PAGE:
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It’s past time to add “Justice Tech” to your lexicon.

Updated: Jun 18

There have been many terms over the last two decades used to describe using technology aimed at narrowing the access to justice gap:

From streamlining intake at legal aid organizations to helping self-represented litigants navigate the courts, justice tech has evolved well beyond one-time projects at nonprofits or legal tech for public interest / pro bono attorneys (also called GovTech/CivicTech).

Justice tech has opened up a new consumer-focused market providing free, low bono or lower cost legal information and services through innovative new service models and emerging technologies and a massive opportunity for impact and ROI.

The fast-growing sector includes both early stage startups as well as multimillion dollar mission-driven companies with direct-to-consumer solutions built to make justice more accessible, equitable, and responsive. Justice tech companies are empowering individuals to address their legal problems with tech-assisted support, mostly without hiring an attorney. Read more and find examples at the Justice Technology Association, a trade organization that brings together justice tech startups, investors, and the broader ecosystem.

For several years, I’ve managed the Duke Law Tech Lab, an accelerator at the Duke Center on Law & Tech created to support early-stage legal tech companies. Over the years, the Duke Law Tech Lab evolved to exclusively focus our resources on justice tech startups. This is where I first saw the potential of justice tech startups, starting with Erin Levine of Hello Divorce in 2018 and then Sonja Ebron and Debra Sloan of Courtroom5 and Yousef Kassim of Easy Expunctions in 2019. (In 2018, we also worked with a small business focused company, which is a high need as well. Six Fifty’s recent pivot to focus on small businesses is testament to this need.)

The Research

In 2022 we undertook a research project on justice tech, reviewing articles and podcasts and interviewing a wide variety of people connected to the legal system. We asked questions about the challenges justice tech companies are facing, based on what we had learned while running the Duke Law Tech Lab. We spoke directly to dozens of justice tech founders.

Many of the founders had a personal connection to the challenge they aim to solve. Some founders had worked as attorneys helping people deal repeatedly with a specific issue, but many - especially nonlawyer founders - had personally represented themselves and worked their way through the (opaque, complex, built for lawyers) system. We heard the stories of changemakers passionate about access to justice.

Justice tech founders are scaling affordable technology to give access to the legal system to people who legal aid and pro bono aren’t serving or can’t serve. I hear lawyers continually point to public defenders, the courts, legal aid and pro bono as what their profession is doing to support access to justice. (Also - shout out to the law librarians, court navigators, and other nonprofits like DV agencies who don’t get as much attention for their labor.) But the gap has only widened, even as more resources than ever are dedicated to legal aid.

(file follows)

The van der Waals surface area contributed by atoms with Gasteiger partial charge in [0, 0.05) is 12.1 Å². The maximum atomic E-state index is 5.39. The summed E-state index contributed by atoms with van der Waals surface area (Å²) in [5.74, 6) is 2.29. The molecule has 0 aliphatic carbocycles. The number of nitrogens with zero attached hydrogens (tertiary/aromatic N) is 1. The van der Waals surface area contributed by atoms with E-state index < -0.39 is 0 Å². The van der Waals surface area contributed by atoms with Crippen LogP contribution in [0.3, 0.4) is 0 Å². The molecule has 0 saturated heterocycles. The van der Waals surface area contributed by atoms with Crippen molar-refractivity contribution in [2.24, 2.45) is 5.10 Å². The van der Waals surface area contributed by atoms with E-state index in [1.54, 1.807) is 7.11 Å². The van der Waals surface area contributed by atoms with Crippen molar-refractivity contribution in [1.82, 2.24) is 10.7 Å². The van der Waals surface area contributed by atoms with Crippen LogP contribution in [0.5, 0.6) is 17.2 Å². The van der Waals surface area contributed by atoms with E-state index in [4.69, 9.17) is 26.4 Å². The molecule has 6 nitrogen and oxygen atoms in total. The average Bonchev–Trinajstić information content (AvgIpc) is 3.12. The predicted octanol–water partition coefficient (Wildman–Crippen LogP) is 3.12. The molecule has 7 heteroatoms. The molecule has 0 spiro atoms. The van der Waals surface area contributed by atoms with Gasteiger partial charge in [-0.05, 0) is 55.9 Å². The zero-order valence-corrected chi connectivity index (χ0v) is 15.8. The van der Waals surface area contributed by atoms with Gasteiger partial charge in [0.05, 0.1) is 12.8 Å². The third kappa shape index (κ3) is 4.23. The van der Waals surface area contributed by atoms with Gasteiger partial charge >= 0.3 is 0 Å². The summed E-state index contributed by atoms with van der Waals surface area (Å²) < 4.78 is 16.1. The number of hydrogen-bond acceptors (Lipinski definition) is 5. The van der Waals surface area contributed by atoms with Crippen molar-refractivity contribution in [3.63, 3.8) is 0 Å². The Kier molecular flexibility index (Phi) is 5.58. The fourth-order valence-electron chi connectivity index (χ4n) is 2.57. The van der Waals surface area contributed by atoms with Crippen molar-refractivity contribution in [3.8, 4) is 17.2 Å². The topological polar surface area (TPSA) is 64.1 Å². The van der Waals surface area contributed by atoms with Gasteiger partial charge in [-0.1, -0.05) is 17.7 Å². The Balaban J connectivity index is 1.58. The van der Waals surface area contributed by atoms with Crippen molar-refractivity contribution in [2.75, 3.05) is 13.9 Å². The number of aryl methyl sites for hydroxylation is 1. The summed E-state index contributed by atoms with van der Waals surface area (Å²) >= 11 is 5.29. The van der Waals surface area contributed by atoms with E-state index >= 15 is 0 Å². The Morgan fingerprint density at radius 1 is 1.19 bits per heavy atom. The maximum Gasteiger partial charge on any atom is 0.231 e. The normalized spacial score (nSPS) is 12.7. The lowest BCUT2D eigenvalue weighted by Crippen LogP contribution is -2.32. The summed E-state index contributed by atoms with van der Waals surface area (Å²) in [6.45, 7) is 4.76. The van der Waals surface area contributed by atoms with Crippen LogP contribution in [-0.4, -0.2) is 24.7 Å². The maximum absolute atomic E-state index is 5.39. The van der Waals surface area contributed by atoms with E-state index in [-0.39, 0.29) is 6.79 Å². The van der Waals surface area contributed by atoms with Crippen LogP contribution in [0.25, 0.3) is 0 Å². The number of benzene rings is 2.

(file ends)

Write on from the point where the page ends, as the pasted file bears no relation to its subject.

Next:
So who is innovating? Justice tech founders. They have a deep understanding of how many people there are to serve, and they are taking the personal, professional, and financial risks to solve old problems in new ways, with new business models and new technologies. Regardless of whether they are incorporated as a nonprofit, for profit, a Public Benefit Corporation, or have a hybrid business model, the core of their efforts are about mitigating consumer harm, prioritizing consumer benefit, and increasing consumer access to the legal system and their own rights.

We talk about justice tech founders as mission-driven mavericks, creating consumer centered, data-informed solutions. Direct to consumer justice tech has a huge total addressable market. Time to pay attention to this growing and promising section of the legal industry. Time to make “justice tech” part of our daily lexicon.

Want to learn more about justice tech? Here are some resources to get you started:

Kelli Raker supports law, tech, and entrepreneurship programs at Duke Law, including coordinating the annual Legal Design Derby and Future of Contracts Design Derby programs. She has served as managing director of the justice tech accelerator, the Duke Law Tech Lab, and published a report in October 2023 about her research on justice tech in From Founded to Funded: Challenges and Visions for Justice Tech. Kelli was a 2021 Women of Legal Tech honoree and is currently serving on the RAILS – Responsible A.I. in Legal Services implementation team through the Duke Center on Law & Tech. She is also a certified mindfulness instructor. Find her on LinkedIn.



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